Censoring The Free Press Essay, Research Paper
Censoring the Free Press
Throughout the history of the United States of America, the Constitution has always been put to the test. The first amendment, which guarantees freedom of speech and the press, comes from William Blackstone of England who wrote, “The liberty of the press is indeed essential to the nature of a free state, but this consists in laying no previous restraint upon publications, and not from censure . . . when published” (qtd. in Bain, par. 22). The founders of this great country originally created the first amendment to enable colonists to speak out against the British. The press in the 17th century was accurate and informative with little competition among journalists, but today in the 21st century, the circumstances are different and the stakes are higher. Due to incredibly high amount of competition among journalists today, the information is usually exaggerated, a lie, or slanderous in order to capture a viewing audience.
The media is everywhere one turns. A person can find the media in various forms such as television, radio, magazines, and newspapers. In the process of capturing ratings, who is the media hurting more? Is it people who are accused of a crime, such as O. J. Simpson, or is it the American public’s stupidity for believing everything they hear? Limitations greatly need to be placed upon the first amendment of the United States Constitution in regard to freedom of the press because presently the media is doing more harm than good.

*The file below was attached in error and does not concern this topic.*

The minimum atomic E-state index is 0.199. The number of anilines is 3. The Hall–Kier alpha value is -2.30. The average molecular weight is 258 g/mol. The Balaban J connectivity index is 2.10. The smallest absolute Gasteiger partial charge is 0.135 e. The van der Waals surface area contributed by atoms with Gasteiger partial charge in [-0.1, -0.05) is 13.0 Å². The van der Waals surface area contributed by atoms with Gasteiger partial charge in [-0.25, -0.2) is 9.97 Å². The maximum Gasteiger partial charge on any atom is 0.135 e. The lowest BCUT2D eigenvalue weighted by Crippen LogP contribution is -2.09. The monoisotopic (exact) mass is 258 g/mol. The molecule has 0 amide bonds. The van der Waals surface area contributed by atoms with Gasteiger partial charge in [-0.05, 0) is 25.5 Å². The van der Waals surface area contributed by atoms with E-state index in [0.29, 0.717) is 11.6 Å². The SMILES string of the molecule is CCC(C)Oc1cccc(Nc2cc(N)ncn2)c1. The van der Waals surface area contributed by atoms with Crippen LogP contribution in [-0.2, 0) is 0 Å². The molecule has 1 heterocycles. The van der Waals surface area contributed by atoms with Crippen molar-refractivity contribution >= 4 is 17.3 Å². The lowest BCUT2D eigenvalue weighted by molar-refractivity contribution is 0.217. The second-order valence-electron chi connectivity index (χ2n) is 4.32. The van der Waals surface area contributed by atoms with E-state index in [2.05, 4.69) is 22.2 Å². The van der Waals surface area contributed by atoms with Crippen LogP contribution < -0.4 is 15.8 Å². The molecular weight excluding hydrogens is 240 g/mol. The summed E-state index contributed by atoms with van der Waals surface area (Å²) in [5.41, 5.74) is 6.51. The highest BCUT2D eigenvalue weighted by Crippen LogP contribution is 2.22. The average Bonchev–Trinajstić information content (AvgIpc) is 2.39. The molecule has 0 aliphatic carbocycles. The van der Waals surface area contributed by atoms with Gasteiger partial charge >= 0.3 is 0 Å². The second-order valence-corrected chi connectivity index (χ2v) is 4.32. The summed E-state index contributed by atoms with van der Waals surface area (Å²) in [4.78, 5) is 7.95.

Election 2000 is the most recent example of media jumping the gun and causing mass chaos. On November 7, the media gave the state of Florida, which contains twenty-five electoral votes in the Electoral College to the candidate Al Gore without all of the voting poles being closed. Most of voting poles still open were from republican counties. After an hour, the media took the state of Florida from Gore and gave it to the other candidate George W. Bush. By the end of the night, the votes came in, and the votes were so close that an automatic recount was necessary. If it were not for the press, the chaos would not be nearly as bad.
The job of the media is to find the truth and tell it to the people, but the information received by the people is usually distorted. According to Joshua Shenk, on June 27, 1993, Rush Limbaugh played a tape on which the Treasury Secretary Lloyd Bentson had stated that the new plan of Bill Clinton would raise interest rates and lower the stock market. Limbaugh boastfully agreed with Bentson. In fact, the opposite had occurred. Both the NASDAQ index and the Dow Jones had risen since June 21 of the last year (par. 6). In an interview with M.L. Stein of Editor & Publisher, O.J. Simpson stated, “I don’t want to belabor knocking the press, but I can’t believe what is being said. Most of it is totally made up” (par. 22). Lies and exaggerations such as these must be stopped in order for the people to know exactly what is going on in the world around them.